Because Microsoft Lync is such a widely used platform, other videoconference system vendors have to find some way to integrate it into their offerings, too, and there are a couple of different ways to do it, said Scott Morrison, an analyst with Gartner.
One is to perform transcoding to convert Microsoft coding to videoconferencing industry standards through a multipoint control unit, Morrison said. However, there could be some problems with video quality and latency and that transcoding can be expensive and not easily scalable as enterprises expand their use of videoconferencing. Cisco Systems TelePresence offering does transcoding.
Another approach is to run a separate software client that re-creates the look and feel of the Lync UI, he said. Videoconference technology vendors such as LifeSize, Radvision and Vidyo use this method. The downside is that the client has to be installed on every end point device that will use the system and there could be compatibility problems with Lync software updates.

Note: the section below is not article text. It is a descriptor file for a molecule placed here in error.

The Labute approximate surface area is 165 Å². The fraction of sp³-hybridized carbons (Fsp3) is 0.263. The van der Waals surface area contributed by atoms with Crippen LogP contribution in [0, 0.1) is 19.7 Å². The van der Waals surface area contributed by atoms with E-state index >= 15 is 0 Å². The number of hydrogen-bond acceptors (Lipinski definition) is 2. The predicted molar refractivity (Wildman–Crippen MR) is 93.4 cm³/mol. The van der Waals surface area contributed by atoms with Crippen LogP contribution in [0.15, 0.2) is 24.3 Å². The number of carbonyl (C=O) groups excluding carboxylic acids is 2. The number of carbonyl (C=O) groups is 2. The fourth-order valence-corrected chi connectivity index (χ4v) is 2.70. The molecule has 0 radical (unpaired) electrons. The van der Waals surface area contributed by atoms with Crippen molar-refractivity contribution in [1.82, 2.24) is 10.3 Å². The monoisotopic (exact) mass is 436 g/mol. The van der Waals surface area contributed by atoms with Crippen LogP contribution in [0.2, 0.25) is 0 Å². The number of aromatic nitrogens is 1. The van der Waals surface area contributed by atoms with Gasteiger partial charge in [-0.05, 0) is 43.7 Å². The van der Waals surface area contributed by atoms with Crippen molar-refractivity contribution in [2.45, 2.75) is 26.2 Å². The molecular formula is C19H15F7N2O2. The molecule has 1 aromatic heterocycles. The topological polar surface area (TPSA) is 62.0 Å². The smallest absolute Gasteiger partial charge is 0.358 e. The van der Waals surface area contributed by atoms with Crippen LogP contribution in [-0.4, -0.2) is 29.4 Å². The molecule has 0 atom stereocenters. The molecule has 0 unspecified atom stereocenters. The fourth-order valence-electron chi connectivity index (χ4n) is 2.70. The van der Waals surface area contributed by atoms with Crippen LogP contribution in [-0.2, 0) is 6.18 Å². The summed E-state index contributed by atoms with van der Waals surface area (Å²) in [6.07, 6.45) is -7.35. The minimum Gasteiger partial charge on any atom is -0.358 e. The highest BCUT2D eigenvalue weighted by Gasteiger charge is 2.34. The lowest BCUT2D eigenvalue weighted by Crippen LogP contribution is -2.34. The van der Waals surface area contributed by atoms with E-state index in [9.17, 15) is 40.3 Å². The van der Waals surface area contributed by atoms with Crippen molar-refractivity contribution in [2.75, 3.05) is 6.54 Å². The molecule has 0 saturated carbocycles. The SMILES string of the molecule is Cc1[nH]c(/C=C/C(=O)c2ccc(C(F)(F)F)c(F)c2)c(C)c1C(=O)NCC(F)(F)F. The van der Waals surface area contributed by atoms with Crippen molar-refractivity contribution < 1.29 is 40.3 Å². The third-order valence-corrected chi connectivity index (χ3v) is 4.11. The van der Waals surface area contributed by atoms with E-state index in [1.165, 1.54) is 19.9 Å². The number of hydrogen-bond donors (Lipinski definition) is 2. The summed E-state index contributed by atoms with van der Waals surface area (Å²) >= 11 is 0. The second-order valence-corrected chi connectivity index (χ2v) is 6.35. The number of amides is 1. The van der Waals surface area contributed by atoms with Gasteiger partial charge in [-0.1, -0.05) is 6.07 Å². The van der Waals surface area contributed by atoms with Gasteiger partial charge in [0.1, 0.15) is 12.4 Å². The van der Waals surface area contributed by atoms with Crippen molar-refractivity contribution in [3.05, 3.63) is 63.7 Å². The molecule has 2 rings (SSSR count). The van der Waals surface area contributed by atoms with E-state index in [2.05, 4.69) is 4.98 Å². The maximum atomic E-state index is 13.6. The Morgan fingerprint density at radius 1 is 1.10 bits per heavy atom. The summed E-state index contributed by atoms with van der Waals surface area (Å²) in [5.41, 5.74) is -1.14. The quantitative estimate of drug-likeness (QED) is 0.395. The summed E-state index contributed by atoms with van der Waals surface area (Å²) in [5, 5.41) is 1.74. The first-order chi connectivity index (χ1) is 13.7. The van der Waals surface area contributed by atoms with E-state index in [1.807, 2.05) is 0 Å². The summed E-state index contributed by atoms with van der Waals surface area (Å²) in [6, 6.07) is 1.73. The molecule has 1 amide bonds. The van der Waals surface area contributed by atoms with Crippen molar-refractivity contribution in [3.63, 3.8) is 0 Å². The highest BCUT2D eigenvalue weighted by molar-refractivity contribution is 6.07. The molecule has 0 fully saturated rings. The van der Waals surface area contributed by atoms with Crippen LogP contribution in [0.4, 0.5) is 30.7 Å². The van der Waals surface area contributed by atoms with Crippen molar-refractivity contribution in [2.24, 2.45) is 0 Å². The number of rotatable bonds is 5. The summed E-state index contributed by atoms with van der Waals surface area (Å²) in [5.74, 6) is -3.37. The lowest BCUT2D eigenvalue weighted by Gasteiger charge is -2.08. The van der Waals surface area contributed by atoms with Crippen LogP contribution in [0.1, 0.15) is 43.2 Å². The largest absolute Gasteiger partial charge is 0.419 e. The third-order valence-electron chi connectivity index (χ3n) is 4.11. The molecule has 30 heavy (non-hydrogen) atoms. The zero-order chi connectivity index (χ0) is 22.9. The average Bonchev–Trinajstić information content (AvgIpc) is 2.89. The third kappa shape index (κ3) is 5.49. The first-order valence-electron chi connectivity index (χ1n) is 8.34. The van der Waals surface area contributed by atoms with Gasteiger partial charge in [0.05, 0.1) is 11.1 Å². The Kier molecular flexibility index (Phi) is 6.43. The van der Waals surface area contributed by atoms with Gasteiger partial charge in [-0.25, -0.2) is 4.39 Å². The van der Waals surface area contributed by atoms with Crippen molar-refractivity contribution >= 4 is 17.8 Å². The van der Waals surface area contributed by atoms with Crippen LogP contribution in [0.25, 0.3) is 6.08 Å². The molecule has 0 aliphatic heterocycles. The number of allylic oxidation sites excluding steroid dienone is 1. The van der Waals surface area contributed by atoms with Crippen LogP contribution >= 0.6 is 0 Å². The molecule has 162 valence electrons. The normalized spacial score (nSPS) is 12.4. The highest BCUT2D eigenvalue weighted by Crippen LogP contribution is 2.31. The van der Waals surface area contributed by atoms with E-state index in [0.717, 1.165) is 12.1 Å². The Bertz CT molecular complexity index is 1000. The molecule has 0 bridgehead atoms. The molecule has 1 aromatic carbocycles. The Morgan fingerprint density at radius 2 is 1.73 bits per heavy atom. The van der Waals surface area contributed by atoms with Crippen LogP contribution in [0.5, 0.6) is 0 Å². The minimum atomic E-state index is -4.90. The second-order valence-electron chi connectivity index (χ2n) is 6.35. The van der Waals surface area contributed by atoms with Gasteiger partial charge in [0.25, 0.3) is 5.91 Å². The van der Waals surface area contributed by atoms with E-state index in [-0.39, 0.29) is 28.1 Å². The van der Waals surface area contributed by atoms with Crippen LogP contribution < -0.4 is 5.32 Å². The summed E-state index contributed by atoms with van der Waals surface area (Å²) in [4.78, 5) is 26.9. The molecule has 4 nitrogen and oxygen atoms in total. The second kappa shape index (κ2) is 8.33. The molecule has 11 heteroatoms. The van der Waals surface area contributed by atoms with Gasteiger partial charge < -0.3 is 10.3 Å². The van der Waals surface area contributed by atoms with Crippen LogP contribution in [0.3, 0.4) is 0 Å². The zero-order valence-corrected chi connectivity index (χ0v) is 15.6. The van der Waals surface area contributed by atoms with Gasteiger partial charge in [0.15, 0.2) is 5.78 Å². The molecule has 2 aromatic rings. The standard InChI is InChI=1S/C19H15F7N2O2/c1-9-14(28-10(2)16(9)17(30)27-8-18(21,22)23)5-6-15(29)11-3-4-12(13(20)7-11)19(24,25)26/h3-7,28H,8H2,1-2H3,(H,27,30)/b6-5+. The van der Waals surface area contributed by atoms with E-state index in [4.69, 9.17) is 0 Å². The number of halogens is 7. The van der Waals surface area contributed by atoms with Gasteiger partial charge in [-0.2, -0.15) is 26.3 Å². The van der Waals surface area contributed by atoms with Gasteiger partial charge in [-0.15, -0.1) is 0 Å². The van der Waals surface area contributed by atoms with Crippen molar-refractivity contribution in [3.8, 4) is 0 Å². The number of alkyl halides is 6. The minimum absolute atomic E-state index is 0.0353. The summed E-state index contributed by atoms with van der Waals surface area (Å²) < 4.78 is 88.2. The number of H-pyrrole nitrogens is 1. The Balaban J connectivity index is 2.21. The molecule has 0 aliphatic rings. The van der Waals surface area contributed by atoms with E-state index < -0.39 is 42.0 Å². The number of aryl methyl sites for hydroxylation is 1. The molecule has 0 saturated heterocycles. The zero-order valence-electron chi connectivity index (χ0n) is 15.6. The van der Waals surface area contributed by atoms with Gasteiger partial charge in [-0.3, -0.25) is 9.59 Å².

Running Lync natively on Polycom "allows the enterprise to invest in no more infrastructure than they need to for their Lync deployment," said Morrison. "They are only adding the cost of physical endpoints to the mix."
Gartner forecasts a compound annual growth rate of 15.2 percent in the video endpoint systems market in which Polycom competes, through 2015. Polycom withheld pricing information on the CX7000 until the system is released later this year.
See more on this topic by subscribing to Network Computing Pro Reports Collaboration Imperative (subscription required).